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Who Bears the Costs of Restoring a Company to the Register of Companies?


In a recent High Court case NAMA was ordered to pay the costs of preparing and finalising company accounts where an order had been made restoring the company to the Register.  

The company’s loans were acquired by NAMA in 2010. Receivers were appointed to the company by NAMA on 28 March 2014 and the company was struck off the Register of Companies on 28 March 2014 for its failure to file annual returns. NAMA wanted the company to be restored to the Register so that the receivers could take steps to realise the company’s assets.

A director of the company stated on affidavit that he had no objection to the company being restored and he was willing to co-operate with the receivers. However, he further stated that the company had been struck off because NAMA had appropriated the revenue and income of the company. He added that although NAMA had instructed the company’s accountants to prepare the annual returns it had not approved payment of such work by the company to the accountants and ultimately the returns had not been filed. It was argued on behalf of NAMA that payment of the accountants had been approved and notwithstanding this fact the outstanding returns was entirely a matter for the directors and such responsibility was never taken on by NAMA.

The Court made the order on the basis of a section of the Companies Act, which allows the Court to make such orders “as seem just  for placing the company and all other parties in the same position as if the company had not been struck off. The Judge said that “all other persons” included NAMA and the directors of the company. He stated that it was clear that NAMA had agreed to pay the accountants’ fees for preparing the annual returns in 2010 and 2011 in order to protect its security and as a result NAMA should bear the costs of the returns for those years. He said that on the basis of commercial logic it was likely that NAMA would have continued this arrangement of funding for the next two years but he had heard no evidence of such an agreement by NAMA. He concluded that it would be just and fair to order that the costs for preparing the returns for 2012 and 2013 be borne 50:50 between NAMA and the directors.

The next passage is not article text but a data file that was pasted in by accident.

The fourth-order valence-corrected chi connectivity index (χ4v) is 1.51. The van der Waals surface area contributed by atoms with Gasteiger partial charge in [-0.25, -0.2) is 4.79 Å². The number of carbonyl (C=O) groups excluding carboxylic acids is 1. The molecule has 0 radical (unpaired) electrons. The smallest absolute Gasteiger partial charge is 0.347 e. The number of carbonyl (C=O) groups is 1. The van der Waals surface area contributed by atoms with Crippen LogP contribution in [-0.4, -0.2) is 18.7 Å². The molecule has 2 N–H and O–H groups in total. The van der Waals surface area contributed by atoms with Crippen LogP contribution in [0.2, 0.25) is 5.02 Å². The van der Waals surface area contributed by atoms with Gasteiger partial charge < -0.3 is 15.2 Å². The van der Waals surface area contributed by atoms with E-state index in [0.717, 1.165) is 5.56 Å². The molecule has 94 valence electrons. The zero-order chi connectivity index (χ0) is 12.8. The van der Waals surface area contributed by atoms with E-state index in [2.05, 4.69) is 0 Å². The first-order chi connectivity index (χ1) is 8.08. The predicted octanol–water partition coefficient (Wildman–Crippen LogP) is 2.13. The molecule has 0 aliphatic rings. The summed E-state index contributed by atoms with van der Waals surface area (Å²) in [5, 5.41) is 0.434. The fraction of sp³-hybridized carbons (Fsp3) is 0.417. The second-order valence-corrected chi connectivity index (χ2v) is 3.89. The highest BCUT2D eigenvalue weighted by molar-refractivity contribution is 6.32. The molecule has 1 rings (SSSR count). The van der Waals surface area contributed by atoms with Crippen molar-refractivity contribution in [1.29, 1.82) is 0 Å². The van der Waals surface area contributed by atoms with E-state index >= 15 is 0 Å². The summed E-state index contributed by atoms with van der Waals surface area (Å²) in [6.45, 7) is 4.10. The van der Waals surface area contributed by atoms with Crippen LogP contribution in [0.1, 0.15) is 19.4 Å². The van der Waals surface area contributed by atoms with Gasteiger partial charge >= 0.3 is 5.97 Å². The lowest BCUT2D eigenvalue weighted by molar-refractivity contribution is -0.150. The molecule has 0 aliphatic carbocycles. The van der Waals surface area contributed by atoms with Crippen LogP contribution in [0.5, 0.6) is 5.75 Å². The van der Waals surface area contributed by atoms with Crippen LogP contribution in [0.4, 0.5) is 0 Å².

This decision derives from the specific relationship between NAMA and the company in this case. However it serves as a cautionary judgment for any lender or creditor who takes similar steps to protect its security.

Contributed by Niamh Cacciato

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